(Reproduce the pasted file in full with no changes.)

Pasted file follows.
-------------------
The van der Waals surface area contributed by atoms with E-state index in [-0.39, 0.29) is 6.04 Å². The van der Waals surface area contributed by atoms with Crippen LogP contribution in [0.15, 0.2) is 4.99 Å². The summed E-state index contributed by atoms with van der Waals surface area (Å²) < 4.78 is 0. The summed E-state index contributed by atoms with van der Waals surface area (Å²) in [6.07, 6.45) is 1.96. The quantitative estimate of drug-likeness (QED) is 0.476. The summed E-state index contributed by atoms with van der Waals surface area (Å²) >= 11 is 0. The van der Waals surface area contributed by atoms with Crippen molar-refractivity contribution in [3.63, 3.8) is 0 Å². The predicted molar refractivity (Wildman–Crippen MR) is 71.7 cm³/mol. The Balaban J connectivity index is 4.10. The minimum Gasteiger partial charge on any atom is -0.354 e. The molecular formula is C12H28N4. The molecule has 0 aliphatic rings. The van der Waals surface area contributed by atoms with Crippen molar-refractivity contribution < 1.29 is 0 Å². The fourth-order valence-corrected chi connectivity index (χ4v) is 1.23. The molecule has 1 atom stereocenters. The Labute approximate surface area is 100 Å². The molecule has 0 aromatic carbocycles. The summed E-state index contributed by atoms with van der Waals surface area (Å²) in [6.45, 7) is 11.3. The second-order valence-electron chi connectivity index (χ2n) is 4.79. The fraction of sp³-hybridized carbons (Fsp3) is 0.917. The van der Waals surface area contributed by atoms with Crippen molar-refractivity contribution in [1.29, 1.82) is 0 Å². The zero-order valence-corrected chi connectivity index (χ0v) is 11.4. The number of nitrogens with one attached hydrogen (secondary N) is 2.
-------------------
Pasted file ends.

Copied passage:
The van der Waals surface area contributed by atoms with E-state index in [-0.39, 0.29) is 6.04 Å². The van der Waals surface area contributed by atoms with Crippen LogP contribution in [0.15, 0.2) is 4.99 Å². The summed E-state index contributed by atoms with van der Waals surface area (Å²) < 4.78 is 0. The summed E-state index contributed by atoms with van der Waals surface area (Å²) in [6.07, 6.45) is 1.96. The quantitative estimate of drug-likeness (QED) is 0.476. The summed E-state index contributed by atoms with van der Waals surface area (Å²) >= 11 is 0. The van der Waals surface area contributed by atoms with Crippen molar-refractivity contribution in [3.63, 3.8) is 0 Å². The predicted molar refractivity (Wildman–Crippen MR) is 71.7 cm³/mol. The Balaban J connectivity index is 4.10. The minimum Gasteiger partial charge on any atom is -0.354 e. The molecular formula is C12H28N4. The molecule has 0 aliphatic rings. The van der Waals surface area contributed by atoms with Crippen molar-refractivity contribution < 1.29 is 0 Å². The fourth-order valence-corrected chi connectivity index (χ4v) is 1.23. The molecule has 1 atom stereocenters. The Labute approximate surface area is 100 Å². The molecule has 0 aromatic carbocycles. The summed E-state index contributed by atoms with van der Waals surface area (Å²) in [6.45, 7) is 11.3. The second-order valence-electron chi connectivity index (χ2n) is 4.79. The fraction of sp³-hybridized carbons (Fsp3) is 0.917. The van der Waals surface area contributed by atoms with Crippen molar-refractivity contribution in [1.29, 1.82) is 0 Å². The zero-order valence-corrected chi connectivity index (χ0v) is 11.4. The number of nitrogens with one attached hydrogen (secondary N) is 2.